It's very common in computer graphics to represent images in a format known as RGB. One of the largest issues with this format is the difficulty in simulating realistic lighting scenarios with a large range of of colors (also known as the dynamic range of a scene). For example, with traditional methods, it's difficult to capture a really bright sun and a dark alleyway in the same image without significant loss of detail.
Comparison of normal vs HDR rendering from the game Half-Life 2. Note the increased detail and contrast in the HDR version on the right. (image credit Wikipedia)
High dynamic range (HDR) techniques attempt to combat this issue and ultimately lead to more physically plausible graphics by representing color in more precise floating point formats that are capable of accurately representing the entire visible spectrum. Eventually, any HDR rendering pipeline has to compress this larger spectrum back into the standard RGB color space in order to view the results on a normal screen, and this compression process is known as tone mapping.
In basic terms, HDR will make bright things really bright, dark things really dark, and still have enough contrast inbetween to discern details. End-to-end HDR support is one of the cornerstones of modern rendering engines, both in terms of real-time games as well as offline renderers, and at Floored, the Luma rendering engine is no different.
When you talk about HDR in a 3D engine, it generally refers to one of two things:
Texture support for HDR-specific image formats such as RGBE, OpenEXR, LogLuv, etc. Luma currently supports a custom HDR format for high quality environment mapping and will be adding support for more HDR image formats soon.
Using floating point textures for internal computations to increased precision and remove arbitrary clamping. Luma utilizes floating point textures for most important internal render targets, including shadow maps, g-buffer, and deferred lighting calculations.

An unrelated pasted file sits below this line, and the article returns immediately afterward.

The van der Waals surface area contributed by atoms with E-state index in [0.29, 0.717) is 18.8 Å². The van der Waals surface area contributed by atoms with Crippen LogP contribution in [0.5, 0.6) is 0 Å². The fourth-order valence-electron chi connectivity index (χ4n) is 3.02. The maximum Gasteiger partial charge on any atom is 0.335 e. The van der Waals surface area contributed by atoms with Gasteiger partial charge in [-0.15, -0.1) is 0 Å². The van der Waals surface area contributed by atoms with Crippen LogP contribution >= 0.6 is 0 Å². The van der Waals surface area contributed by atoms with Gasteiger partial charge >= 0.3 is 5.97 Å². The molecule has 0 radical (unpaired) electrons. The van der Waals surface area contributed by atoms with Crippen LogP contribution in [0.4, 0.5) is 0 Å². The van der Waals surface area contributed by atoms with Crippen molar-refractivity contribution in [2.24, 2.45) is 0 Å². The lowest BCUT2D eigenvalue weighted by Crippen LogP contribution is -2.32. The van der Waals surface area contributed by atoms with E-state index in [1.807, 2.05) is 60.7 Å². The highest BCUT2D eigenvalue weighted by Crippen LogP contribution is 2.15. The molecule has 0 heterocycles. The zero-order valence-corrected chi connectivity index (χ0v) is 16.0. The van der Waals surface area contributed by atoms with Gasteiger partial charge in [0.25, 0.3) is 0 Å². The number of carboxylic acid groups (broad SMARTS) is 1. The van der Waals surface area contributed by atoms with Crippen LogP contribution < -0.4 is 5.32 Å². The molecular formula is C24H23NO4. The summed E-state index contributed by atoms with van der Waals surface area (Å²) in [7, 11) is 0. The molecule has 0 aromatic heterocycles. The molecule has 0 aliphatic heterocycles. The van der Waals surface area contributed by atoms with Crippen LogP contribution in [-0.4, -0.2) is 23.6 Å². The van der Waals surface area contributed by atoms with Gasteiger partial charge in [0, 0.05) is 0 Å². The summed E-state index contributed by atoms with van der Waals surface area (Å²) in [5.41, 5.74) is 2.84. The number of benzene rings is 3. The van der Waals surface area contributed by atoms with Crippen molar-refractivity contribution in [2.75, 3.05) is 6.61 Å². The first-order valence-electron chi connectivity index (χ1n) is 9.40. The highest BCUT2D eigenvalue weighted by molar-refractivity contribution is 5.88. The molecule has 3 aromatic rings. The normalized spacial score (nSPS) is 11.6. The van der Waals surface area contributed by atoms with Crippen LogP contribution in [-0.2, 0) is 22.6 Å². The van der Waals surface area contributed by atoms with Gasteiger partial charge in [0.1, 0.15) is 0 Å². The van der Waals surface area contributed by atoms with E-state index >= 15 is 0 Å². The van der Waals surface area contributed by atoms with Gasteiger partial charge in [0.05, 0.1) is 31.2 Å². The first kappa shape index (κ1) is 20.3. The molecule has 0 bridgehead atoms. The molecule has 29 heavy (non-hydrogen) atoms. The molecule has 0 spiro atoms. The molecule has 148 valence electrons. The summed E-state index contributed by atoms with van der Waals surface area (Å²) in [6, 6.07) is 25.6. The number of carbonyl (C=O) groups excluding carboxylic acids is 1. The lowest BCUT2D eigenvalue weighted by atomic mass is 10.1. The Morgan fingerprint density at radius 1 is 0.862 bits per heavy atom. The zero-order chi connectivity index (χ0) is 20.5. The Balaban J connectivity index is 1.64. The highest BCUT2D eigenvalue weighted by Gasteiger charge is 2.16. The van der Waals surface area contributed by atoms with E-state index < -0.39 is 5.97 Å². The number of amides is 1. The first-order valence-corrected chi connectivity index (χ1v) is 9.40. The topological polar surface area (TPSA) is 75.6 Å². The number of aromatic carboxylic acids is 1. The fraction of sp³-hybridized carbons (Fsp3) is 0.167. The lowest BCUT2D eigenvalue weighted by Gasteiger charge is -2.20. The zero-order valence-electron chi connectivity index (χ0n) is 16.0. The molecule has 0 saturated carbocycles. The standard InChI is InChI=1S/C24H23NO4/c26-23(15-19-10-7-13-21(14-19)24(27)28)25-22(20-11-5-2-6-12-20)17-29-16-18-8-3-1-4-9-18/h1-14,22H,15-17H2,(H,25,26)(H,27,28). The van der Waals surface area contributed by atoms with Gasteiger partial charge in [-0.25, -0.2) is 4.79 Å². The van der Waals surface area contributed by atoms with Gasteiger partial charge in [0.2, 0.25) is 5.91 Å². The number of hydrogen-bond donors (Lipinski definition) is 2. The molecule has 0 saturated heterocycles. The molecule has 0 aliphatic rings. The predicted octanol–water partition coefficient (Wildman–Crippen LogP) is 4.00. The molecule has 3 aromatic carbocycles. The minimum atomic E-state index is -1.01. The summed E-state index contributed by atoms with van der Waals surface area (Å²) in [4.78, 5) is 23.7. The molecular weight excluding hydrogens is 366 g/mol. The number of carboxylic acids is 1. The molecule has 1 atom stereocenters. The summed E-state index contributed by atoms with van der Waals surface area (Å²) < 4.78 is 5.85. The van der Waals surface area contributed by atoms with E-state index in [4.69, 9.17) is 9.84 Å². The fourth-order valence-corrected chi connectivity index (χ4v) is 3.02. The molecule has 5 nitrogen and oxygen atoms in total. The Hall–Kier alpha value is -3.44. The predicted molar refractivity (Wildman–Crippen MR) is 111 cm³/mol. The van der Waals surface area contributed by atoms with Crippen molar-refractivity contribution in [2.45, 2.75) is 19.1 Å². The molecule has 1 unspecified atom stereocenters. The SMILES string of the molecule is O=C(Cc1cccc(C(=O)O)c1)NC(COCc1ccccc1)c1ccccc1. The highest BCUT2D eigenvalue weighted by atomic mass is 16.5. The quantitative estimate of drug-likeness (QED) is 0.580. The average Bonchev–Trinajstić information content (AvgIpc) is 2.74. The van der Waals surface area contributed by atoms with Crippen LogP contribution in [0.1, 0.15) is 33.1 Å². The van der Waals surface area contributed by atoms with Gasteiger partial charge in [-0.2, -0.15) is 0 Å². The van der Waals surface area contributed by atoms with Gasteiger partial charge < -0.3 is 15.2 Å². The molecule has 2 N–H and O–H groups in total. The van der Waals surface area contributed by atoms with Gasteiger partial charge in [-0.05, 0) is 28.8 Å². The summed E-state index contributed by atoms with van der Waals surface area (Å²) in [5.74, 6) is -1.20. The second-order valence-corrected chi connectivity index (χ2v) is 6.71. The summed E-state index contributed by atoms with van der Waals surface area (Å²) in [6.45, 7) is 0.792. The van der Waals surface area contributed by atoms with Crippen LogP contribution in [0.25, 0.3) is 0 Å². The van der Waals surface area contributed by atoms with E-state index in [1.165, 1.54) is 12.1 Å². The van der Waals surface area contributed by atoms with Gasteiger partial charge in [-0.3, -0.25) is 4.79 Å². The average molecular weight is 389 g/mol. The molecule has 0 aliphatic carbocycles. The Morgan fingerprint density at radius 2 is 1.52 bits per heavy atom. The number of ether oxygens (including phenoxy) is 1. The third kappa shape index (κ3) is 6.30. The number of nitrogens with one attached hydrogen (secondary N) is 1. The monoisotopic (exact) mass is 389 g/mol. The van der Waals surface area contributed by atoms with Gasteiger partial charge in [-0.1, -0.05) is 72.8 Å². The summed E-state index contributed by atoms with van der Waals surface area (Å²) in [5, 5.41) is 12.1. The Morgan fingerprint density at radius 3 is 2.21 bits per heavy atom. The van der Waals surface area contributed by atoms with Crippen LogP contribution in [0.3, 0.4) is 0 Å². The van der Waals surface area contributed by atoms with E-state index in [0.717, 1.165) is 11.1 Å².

Luma uses floating-point textures to process all internal lighting calculations and then uses a simple global Reinhard tonemapping operator to efficiently compress the resulting luminance values into an aesthetically-pleasing RGB display.
Note that WebGL currently defines floating point texture support as an extension (OEStexturefloat), and it is not guaranteed to be available on all WebGL browsers (though in practice it's very well supported on most desktop browsers via webglstats).
The primary disadvantage of having an HDR-oriented pipeline is the increased memory footprint of using larger floating-point textures everywhere, which can be an especially constraining problem on mobile devices without much memory and/or shared VRAM/RAM. That being said, in practice on desktop WebGL, the benefits of using HDR in terms of overall realism greatly outweigh these relatively manageable performance costs.
There are a number of HDR image formats available, each with their own pros and cons. Here are some of the most popular HDR formats:
Note that there are other HDR image formats, including Portable Float Maps (.pfm), scRGB, and Pixar's log-encoded TIFF, but they don't see much use in practice.
SpiderGL has a WebGL demo displaying an HDR texture with variable exposure (using PNGHDR format which appears to be a PNG version of RGBE).